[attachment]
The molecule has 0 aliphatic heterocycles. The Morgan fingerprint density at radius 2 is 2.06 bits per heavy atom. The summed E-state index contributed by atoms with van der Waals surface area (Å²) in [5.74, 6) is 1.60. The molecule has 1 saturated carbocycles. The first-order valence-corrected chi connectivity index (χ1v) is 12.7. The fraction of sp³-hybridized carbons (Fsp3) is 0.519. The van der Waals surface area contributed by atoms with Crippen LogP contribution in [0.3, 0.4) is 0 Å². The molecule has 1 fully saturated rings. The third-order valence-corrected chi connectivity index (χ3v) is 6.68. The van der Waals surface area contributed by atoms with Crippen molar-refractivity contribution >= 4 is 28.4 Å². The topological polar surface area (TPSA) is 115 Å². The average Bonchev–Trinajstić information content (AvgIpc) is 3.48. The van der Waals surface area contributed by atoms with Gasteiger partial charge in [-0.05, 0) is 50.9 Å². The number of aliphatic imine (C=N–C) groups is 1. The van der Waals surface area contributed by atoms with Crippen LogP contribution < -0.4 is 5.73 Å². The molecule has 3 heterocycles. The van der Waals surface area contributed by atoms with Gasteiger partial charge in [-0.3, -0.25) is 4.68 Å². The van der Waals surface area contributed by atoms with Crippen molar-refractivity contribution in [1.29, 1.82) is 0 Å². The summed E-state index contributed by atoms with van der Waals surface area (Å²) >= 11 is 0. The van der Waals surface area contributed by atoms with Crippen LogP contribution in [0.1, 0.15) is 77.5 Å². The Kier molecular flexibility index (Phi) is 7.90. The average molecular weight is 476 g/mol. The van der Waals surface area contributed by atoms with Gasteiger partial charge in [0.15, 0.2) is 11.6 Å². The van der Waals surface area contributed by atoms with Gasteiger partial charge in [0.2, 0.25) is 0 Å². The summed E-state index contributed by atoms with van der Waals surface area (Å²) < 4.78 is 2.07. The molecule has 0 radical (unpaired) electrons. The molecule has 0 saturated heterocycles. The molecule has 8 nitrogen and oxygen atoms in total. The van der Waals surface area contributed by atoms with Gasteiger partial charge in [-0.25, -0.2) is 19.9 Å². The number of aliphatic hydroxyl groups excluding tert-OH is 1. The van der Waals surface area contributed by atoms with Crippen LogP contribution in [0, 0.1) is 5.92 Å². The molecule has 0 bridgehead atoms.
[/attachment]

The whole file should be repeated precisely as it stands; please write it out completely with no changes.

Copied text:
The molecule has 0 aliphatic heterocycles. The Morgan fingerprint density at radius 2 is 2.06 bits per heavy atom. The summed E-state index contributed by atoms with van der Waals surface area (Å²) in [5.74, 6) is 1.60. The molecule has 1 saturated carbocycles. The first-order valence-corrected chi connectivity index (χ1v) is 12.7. The fraction of sp³-hybridized carbons (Fsp3) is 0.519. The van der Waals surface area contributed by atoms with Crippen LogP contribution in [0.3, 0.4) is 0 Å². The molecule has 1 fully saturated rings. The third-order valence-corrected chi connectivity index (χ3v) is 6.68. The van der Waals surface area contributed by atoms with Crippen molar-refractivity contribution >= 4 is 28.4 Å². The topological polar surface area (TPSA) is 115 Å². The average Bonchev–Trinajstić information content (AvgIpc) is 3.48. The van der Waals surface area contributed by atoms with Gasteiger partial charge in [-0.05, 0) is 50.9 Å². The number of aliphatic imine (C=N–C) groups is 1. The van der Waals surface area contributed by atoms with Crippen LogP contribution < -0.4 is 5.73 Å². The molecule has 3 heterocycles. The van der Waals surface area contributed by atoms with Gasteiger partial charge in [-0.3, -0.25) is 4.68 Å². The van der Waals surface area contributed by atoms with Crippen molar-refractivity contribution in [1.29, 1.82) is 0 Å². The summed E-state index contributed by atoms with van der Waals surface area (Å²) >= 11 is 0. The van der Waals surface area contributed by atoms with Crippen LogP contribution in [0.1, 0.15) is 77.5 Å². The Kier molecular flexibility index (Phi) is 7.90. The average molecular weight is 476 g/mol. The van der Waals surface area contributed by atoms with Gasteiger partial charge in [0.15, 0.2) is 11.6 Å². The van der Waals surface area contributed by atoms with Gasteiger partial charge in [0.2, 0.25) is 0 Å². The summed E-state index contributed by atoms with van der Waals surface area (Å²) < 4.78 is 2.07. The molecule has 0 radical (unpaired) electrons. The molecule has 0 saturated heterocycles. The molecule has 8 nitrogen and oxygen atoms in total. The van der Waals surface area contributed by atoms with Gasteiger partial charge in [-0.25, -0.2) is 19.9 Å². The number of aliphatic hydroxyl groups excluding tert-OH is 1. The van der Waals surface area contributed by atoms with Crippen LogP contribution in [0, 0.1) is 5.92 Å². The molecule has 0 bridgehead atoms.